To cap off this section, if you’re an Office 365 subscriber and have chosen the Fast ring on Windows, you should be greeted with build 11231.20066, which is part of version 1902 of the productivity suite. This brings a number of performance improvements to the component apps, but also adds support for live captions and subtitles in PowerPoint. For the latter to function, you need to have Office Intelligent Services enabled in the General tab under File > Options.
After all the testing and kerfuffle with updates above, some time for relaxation is in order. Microsoft thinks so too, with the company launching a brand new Xbox One X bundle called the Metro Saga Bundle. It includes Metro 2033 Redux, Metro Last Light Redux, and Metro Exodus – all digital copies -, a 1TB console, 1-month trials for Xbox Live Gold and Game Pass, and obviously, an Xbox One Wireless Controller. Priced at $499.99, it will be available for purchase on the same day as Metro Exodus’ launch, February 15.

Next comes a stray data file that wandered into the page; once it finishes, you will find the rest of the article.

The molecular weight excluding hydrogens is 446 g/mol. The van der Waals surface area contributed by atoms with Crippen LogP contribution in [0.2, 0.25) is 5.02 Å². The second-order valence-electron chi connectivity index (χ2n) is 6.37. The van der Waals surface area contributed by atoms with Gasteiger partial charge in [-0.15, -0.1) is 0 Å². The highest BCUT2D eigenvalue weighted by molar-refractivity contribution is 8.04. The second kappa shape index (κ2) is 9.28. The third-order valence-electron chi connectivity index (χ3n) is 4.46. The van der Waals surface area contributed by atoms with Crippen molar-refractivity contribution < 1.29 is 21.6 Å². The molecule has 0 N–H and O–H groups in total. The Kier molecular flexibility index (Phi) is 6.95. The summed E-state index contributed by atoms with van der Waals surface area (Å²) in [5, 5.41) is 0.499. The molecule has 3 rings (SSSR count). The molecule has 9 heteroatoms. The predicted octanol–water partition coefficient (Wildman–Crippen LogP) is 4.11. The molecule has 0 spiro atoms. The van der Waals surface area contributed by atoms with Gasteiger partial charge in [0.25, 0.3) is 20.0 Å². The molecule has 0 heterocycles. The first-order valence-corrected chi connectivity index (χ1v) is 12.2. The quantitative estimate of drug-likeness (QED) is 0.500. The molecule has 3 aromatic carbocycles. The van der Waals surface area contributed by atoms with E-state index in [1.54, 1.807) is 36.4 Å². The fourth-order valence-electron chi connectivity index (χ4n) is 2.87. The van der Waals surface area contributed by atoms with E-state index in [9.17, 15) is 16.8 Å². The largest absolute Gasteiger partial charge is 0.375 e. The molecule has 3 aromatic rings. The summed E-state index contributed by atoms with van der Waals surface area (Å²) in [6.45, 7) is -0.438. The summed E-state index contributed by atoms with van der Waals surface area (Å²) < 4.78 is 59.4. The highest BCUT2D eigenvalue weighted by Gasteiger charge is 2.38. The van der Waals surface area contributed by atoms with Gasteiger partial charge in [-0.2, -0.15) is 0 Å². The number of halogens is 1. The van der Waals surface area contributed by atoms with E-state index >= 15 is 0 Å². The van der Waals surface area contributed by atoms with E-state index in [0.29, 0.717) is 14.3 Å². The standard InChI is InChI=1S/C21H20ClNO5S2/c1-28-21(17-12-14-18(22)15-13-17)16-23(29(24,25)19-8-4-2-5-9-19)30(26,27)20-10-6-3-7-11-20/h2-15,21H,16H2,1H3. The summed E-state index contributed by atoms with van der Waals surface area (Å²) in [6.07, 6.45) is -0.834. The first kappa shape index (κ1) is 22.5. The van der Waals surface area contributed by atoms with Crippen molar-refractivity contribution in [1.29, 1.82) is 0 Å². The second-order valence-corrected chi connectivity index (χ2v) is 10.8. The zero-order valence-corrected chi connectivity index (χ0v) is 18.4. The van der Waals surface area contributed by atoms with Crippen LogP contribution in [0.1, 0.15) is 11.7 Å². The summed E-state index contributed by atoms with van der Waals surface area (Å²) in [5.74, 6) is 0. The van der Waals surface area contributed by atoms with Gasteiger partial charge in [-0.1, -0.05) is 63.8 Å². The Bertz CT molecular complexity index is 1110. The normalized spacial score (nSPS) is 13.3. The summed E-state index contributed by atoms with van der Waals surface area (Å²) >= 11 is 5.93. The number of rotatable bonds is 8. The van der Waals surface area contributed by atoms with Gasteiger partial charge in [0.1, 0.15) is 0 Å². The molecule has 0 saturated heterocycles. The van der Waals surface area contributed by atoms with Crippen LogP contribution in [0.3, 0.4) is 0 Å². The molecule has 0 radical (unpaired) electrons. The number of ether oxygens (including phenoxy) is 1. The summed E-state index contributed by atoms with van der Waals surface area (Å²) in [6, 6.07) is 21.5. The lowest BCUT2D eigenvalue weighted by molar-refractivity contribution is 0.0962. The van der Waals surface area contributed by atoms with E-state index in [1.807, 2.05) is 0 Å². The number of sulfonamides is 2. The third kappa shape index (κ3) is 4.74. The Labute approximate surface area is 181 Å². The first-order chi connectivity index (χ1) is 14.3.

Speaking of games, a few more were added to the ever-increasing Backward Compatibility list. Joining all the other ones in the lineup are FUEL, Battlestations Pacific, and Rayman Raving Rabbids. In case you don’t own them already, these titles are also available to purchase form the marketplace.
Last but not least, the Redmond giant has gone through a bit of a recap of Xbox’s 2018 milestones. Xbox Game Pass is first, adding 116 titles to its roster last year, 53 of which came from ID@Xbox, with 17 being available on the service on launch day. Not to be outdone, the Backward Compatibility list grew by another hundred games, bringing the total to 550. We can’t not mention the seven studio acquisitions, which are Compulsion Games, Ninja Theory, Undead Labs, Playground Games, InXile Entertainment, Obsidian Entertainment and The Initiative.
The company also stated that Forza Horizon 4 was the highest-rated title of this generation, and singled out Sea of Thieves as its fastest-selling new Xbox IP.